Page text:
Along the North Fork of the Shoshone River, which President Theodore Roosevelt once declared to be America’s most scenic drive, there are numerous rugged volcanic outcrops and hoodoos that burn an intense red in the light of early morning and late afternoon. Perhaps the largest and most spectacular collection of these is at Holy City, a little over two miles west of the Shoshone National Forest boundary. I could probably spend hours scrambling around and exploring in there, but there is a catch-- it is on the other side of the river, and most of the year, the North Fork is big water and dangerous (or impossible) to ford except perhaps in late summer. The nearest bridges are several miles away, far enough to preclude any attempts to access the site via the bridges (and aside from negotiating difficult terrain, there may be issues with private property as well).
Actually, the majority of the named rock formations are on the “wrong” side of the river.
A much more accessible site is Chimney Rock, but the catch to that is it is a single small pinnacle. Unless you want to climb 5.8 on sketchy rock, all you can do is look at it.
But you do have the Palisades, not far east of Chimney Rock. Here, tall, sheer cliffs and pinnacles abut the road for approximately half a mile as it follows a prominent bend in the river. Some of the cliffs and spires rise almost 400’ above the river.
Challenging scrambling awaits here. Just the approach to the rocks, though short, is extremely steep, often with loose, gravel-like footing. The rock itself is at once both slick and brittle. The tops of the formations are all but inaccessible to scramblers, but there are one or two horrendously steep gullies that provide access to some of the summits. To make matters worse, they have trees in parts of them, throwing some obstacles in for good measure, but maybe that is a good thing, for the gullies are so steep, with footing so bad, that you may decide to dispense with pride and use the trees as holds. Once up top, you find that the land rises to the north for what seems like forever, and you could spend hours or days wandering the trailless country up there.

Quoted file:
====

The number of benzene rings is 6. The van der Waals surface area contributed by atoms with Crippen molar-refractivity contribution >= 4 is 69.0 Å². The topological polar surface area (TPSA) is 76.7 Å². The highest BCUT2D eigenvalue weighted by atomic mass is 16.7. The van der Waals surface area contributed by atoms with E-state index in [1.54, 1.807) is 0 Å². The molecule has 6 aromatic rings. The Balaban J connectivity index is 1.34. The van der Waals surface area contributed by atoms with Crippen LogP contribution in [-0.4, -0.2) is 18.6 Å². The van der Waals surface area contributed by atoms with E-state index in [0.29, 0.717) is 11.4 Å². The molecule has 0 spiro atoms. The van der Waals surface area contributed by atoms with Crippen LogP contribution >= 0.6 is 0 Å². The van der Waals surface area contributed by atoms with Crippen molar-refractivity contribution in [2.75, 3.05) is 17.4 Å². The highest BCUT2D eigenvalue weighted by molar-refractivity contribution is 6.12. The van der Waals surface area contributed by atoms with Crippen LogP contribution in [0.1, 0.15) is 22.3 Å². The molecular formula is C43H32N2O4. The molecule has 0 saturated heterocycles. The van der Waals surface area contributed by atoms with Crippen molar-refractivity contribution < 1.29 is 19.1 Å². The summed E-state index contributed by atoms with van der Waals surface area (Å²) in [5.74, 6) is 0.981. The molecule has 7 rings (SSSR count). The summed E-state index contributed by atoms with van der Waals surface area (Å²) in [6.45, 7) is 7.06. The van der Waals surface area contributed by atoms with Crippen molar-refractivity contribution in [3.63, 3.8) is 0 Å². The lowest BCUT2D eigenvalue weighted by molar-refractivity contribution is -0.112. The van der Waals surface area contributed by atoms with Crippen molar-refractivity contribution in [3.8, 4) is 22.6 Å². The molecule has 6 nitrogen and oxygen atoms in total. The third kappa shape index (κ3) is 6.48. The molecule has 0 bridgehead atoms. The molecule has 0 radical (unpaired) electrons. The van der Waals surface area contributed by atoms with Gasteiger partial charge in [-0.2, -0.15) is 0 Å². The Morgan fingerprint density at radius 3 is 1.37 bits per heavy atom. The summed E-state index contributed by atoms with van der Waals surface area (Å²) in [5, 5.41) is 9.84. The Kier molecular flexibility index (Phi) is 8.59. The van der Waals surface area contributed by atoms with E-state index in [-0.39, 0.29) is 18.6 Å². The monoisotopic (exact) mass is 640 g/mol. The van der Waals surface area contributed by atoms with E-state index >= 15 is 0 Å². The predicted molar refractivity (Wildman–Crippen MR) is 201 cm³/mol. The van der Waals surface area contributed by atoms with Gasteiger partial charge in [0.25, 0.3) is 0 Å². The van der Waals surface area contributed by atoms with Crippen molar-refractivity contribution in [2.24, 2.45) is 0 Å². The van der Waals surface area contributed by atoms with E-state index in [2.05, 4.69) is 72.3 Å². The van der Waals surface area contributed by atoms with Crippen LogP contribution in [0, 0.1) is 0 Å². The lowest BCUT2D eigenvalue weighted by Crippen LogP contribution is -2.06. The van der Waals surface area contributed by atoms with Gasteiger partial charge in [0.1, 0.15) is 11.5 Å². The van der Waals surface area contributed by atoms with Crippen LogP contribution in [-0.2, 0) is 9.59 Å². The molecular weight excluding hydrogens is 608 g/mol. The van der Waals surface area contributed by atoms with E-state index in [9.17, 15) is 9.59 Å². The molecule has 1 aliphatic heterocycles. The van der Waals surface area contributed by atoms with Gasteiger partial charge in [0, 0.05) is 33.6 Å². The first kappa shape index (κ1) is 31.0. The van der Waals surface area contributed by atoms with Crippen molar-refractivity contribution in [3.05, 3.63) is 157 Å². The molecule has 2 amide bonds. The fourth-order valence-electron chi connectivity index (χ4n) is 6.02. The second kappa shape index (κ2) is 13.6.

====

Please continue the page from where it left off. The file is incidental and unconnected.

It may not sound like that much fun, but the cliffs and surrounding scenery are beautiful (you get improved views of high Absaroka summits up there), and the Palisades make a good destination if you need to kill a couple of hours, want something to do in seasons when snow makes the high peaks difficult to access, or would like an “off day” between bigger climbs.
One look at the cliffs will reveal all kinds of possibilities for technical climbs up to three pitches. And I know of no restrictions against rock climbing out here other than prohibitions on installing new bolts where they did not previously exist. However, I have had no success googling for climbing information or checking on rockclimbing.com. Be aware that the climbing here is on breccia, a volcanic rock that in the Absaroka Range can be very brittle. The cliffs here look pretty good as far as Absaroka breccia goes, but there is no telling what will happen to a cam set in a crack once some pressure is applied. With the lack of readily available information on the technical climbing here, it is advisable to spend some time testing the rock lower down or maybe doing some top roping first (though that involves the joys of scrambling up to the higher areas).
Note: There is another area called the Palisades nearby. It is on the western side of Rattlesnake Mountain, several miles east. This page covers the Palisades on the USGS Chimney Rock quad.
Why are there no pictures from up top? When I played around out here, it was near sunset (which reminds me-- the mosquitoes were ferocious at that time of day), it was cloudy (as some of the pictures here suggest), and the good light was gone, so I did not take any pictures, which would have come out either way too dark or way too bright, depending on how I tried to deal with the poor light. I was lucky to get the roadside shots I did before all the good light vanished.
On the other hand, now you can go out and “discover” the views yourself.
Getting ThereThe Palisades are between the East Entrance of Yellowstone National Park and Cody, about a mile west of the Blackwater Fire Memorial, which commemorates the firefighters that died trying to combat a ferocious wildfire. This is about 34 miles west of Cody. There is no formal parking area, and there is no sign marking the Palisades, but there are some parking areas along the road here, and anyone with a map showing the Palisades should have no trouble at all finding them.
Red TapeNo red tape except one big thing-- stop at the Wapiti Ranger Station or check online at the Shoshone National Forest site for the regulations related to bears, especially grizzlies, which are frequently seen even from the road out here.
The road is open all year to Yellowstone but may temporarily close due to weather conditions. In summer, expect road construction delays.
CampingThe closest campground is Newton Creek, less than a mile east. Sites are first-come, first-served. Two miles east is Rex Hale Campground, and you can reserve sites at recreation.gov. These campgrounds are nice, with several sites along the river. Bearproof storage containers are provided, and you must keep all food and other “odor items” in them or inside a closed vehicle (if you have a convertible, use the trunk even if the top is up).
If I recall correctly, camping along the North Fork is permitted only in established campgrounds in order to protect both people and bears better.